Old thread, but what the heck. The genealogies are different, I think, because they are inventions by different authors. Matthew traces the family line only back to Abraham, while Luke goes all the way back to Adam. Since both go through Joseph, who wasn't J's father anyway, both are bogus. I doubt that either one has anything to do with oral history, and in twenty years of study, I've never heard of this name skipping "tradition." The "mysteries" of the Bible go away when we think of it as literature arising primarily out of folklore and oral tradition, with occasional--though often garbled--historical and/or geographical correspondences. There was a city called Jericho, for example, but it didn't have walls in the time of Joshua, though it did when King Josiah's priests renovated the Temple and revised the OT, very likely writing Deuteronomy at the same time. Of course, Peter Pan begins in London, but that doesn't make Neverland real.
I don't think it's so much that they're taking the texts at face value, more they are trying to figure out what are the actual teachings of Jesus and what were later additions. Many argue that Jesus was real and there's a historical core to the texts, but that's about it. What can we really know about the historical Jesus from the texts? That's the question.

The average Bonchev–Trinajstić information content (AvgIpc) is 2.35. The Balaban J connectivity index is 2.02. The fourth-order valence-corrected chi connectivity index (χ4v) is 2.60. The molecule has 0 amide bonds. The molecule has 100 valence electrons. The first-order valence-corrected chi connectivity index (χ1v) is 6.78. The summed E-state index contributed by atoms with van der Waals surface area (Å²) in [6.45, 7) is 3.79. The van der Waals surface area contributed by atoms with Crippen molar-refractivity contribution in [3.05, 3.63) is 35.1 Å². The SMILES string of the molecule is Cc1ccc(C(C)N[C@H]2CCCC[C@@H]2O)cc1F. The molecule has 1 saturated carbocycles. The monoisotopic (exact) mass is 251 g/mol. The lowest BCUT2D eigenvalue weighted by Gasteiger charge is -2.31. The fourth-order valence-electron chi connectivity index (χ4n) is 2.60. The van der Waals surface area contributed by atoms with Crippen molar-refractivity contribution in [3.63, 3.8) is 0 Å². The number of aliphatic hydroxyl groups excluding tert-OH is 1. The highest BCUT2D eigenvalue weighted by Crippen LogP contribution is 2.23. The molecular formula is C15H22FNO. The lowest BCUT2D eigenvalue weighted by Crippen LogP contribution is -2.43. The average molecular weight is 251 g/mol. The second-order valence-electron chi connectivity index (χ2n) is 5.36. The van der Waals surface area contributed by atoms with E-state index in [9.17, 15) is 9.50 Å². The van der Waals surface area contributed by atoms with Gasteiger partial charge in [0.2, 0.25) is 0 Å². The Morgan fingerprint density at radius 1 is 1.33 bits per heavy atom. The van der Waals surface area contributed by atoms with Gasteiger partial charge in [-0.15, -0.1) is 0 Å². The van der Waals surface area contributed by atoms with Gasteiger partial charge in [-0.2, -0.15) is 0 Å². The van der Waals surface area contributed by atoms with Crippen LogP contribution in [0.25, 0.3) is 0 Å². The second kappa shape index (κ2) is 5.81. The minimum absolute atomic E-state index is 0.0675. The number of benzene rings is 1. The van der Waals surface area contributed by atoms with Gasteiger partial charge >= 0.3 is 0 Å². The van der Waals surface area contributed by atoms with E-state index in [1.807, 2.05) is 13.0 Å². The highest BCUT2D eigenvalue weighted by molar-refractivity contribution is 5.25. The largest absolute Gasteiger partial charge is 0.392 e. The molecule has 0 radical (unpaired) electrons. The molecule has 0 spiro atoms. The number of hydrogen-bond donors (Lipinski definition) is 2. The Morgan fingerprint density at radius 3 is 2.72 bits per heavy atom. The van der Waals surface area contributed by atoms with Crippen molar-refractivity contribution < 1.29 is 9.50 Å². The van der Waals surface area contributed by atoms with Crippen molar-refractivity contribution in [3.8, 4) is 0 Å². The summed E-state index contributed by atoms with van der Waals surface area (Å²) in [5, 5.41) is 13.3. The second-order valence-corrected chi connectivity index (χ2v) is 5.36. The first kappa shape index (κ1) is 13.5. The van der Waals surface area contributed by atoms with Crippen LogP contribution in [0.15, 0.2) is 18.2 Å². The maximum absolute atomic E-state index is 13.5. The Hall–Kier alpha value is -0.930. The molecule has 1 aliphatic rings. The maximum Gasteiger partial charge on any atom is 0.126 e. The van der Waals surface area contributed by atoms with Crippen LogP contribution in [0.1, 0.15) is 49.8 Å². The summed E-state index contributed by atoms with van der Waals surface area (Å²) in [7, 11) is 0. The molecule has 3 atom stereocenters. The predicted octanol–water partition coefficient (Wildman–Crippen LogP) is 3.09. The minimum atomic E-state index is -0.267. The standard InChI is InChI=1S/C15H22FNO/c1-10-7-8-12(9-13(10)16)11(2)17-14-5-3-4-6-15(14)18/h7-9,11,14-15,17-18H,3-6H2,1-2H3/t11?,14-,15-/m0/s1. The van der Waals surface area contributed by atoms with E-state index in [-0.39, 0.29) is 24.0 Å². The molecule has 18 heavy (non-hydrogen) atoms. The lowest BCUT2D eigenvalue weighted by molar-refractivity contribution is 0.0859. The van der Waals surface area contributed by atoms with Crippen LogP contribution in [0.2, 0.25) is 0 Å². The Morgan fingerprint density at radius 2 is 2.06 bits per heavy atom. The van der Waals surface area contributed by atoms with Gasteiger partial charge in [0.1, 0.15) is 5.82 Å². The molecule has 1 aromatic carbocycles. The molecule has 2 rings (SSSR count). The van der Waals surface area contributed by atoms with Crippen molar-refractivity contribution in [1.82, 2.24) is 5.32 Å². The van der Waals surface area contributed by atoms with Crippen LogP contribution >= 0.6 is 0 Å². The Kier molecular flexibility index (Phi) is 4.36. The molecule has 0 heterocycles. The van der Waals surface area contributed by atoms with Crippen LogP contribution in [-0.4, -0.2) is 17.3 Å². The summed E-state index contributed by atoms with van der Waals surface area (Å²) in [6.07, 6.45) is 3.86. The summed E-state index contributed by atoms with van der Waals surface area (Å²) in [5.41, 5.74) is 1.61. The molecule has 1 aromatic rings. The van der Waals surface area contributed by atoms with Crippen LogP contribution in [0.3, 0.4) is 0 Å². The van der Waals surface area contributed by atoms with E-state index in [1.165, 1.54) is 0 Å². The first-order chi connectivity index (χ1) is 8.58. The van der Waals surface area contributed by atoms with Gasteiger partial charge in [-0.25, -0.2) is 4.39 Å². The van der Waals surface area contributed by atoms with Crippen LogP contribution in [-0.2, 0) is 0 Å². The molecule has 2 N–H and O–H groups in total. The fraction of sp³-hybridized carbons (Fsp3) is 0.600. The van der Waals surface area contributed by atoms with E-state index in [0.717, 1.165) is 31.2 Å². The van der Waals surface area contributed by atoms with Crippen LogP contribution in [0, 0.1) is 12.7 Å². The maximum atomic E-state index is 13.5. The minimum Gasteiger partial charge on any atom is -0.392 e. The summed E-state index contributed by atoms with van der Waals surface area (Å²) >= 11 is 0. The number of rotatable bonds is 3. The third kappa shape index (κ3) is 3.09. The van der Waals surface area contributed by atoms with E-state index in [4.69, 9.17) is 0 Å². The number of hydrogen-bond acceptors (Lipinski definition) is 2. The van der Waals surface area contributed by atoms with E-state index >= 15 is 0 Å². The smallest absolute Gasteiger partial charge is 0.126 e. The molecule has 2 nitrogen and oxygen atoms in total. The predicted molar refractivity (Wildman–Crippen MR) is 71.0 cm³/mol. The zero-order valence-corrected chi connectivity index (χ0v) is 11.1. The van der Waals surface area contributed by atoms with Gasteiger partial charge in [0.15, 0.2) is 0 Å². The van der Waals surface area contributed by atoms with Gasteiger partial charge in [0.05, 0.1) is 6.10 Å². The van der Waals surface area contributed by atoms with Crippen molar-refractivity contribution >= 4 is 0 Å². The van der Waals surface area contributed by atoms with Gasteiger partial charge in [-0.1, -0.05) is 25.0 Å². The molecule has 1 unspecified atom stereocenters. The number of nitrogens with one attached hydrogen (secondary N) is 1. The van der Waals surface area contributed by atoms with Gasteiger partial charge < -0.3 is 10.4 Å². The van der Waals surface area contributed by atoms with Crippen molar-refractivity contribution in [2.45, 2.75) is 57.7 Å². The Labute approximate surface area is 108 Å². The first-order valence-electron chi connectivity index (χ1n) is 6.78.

I don't doubt that there was an actual rabbi named Yeshua who may be the source of an oral tradition around which a new sect of Judaism coalesced in the first century, but there is very little about him to be found outside the Biblical canon and/or non-canonical Jewish and early Christian writings. Of course, illiteracy rates were at about 95% in the ancient Roman Empire, very little in way of education, and no mass media, not even print. Most people were ignorant and superstitious, believing in magic, visions, mysticism, etc. They probably would have had little trouble believing in miracle cures, the raising of the dead, turning staffs into snakes, flying, etc., and most of their information would have come from oral communications, perhaps little more than rumor. It's always puzzled me, for example, not that Jews believed that Moses could turn his staff into a snake, but also that the Pharaoh's magicians could do the same. That Simon Magus (Acts of the Apostles) could fly. There were eight or nine people resurrected in the Bible, and hundreds that supposedly climbed out of their graves and wandered the streets of Jerusalem at the moment of Jesus' death.
Was there a real Jesus? I don't know. Did he do the things his followers, the gospel writers that never even met him, later claimed he did? Of course not. Such things are impossible.